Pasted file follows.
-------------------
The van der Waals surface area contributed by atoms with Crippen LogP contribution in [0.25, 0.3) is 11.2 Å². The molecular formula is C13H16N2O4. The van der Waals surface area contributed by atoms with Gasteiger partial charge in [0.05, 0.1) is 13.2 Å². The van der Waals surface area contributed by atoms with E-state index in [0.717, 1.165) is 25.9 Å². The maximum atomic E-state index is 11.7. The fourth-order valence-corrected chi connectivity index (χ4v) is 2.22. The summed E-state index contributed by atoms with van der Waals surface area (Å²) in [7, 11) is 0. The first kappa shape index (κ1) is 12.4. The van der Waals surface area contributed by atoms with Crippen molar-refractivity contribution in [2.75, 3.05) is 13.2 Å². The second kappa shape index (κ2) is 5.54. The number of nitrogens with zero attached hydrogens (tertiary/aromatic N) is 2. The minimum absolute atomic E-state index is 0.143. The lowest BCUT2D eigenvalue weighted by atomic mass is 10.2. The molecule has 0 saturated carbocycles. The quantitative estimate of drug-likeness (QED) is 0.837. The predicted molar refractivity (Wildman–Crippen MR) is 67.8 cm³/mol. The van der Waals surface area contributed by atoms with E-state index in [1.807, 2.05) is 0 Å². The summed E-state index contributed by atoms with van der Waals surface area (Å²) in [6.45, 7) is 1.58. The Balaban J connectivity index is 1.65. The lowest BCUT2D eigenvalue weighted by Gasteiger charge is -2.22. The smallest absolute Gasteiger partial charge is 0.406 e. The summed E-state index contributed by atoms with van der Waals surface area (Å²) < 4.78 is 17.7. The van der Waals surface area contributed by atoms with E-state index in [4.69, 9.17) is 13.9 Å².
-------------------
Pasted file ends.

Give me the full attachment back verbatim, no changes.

The van der Waals surface area contributed by atoms with Crippen LogP contribution in [0.25, 0.3) is 11.2 Å². The molecular formula is C13H16N2O4. The van der Waals surface area contributed by atoms with Gasteiger partial charge in [0.05, 0.1) is 13.2 Å². The van der Waals surface area contributed by atoms with E-state index in [0.717, 1.165) is 25.9 Å². The maximum atomic E-state index is 11.7. The fourth-order valence-corrected chi connectivity index (χ4v) is 2.22. The summed E-state index contributed by atoms with van der Waals surface area (Å²) in [7, 11) is 0. The first kappa shape index (κ1) is 12.4. The van der Waals surface area contributed by atoms with Crippen molar-refractivity contribution in [2.75, 3.05) is 13.2 Å². The second kappa shape index (κ2) is 5.54. The number of nitrogens with zero attached hydrogens (tertiary/aromatic N) is 2. The minimum absolute atomic E-state index is 0.143. The lowest BCUT2D eigenvalue weighted by atomic mass is 10.2. The molecule has 0 saturated carbocycles. The quantitative estimate of drug-likeness (QED) is 0.837. The predicted molar refractivity (Wildman–Crippen MR) is 67.8 cm³/mol. The van der Waals surface area contributed by atoms with E-state index in [1.807, 2.05) is 0 Å². The summed E-state index contributed by atoms with van der Waals surface area (Å²) in [6.45, 7) is 1.58. The Balaban J connectivity index is 1.65. The lowest BCUT2D eigenvalue weighted by Gasteiger charge is -2.22. The smallest absolute Gasteiger partial charge is 0.406 e. The summed E-state index contributed by atoms with van der Waals surface area (Å²) < 4.78 is 17.7. The van der Waals surface area contributed by atoms with E-state index in [4.69, 9.17) is 13.9 Å².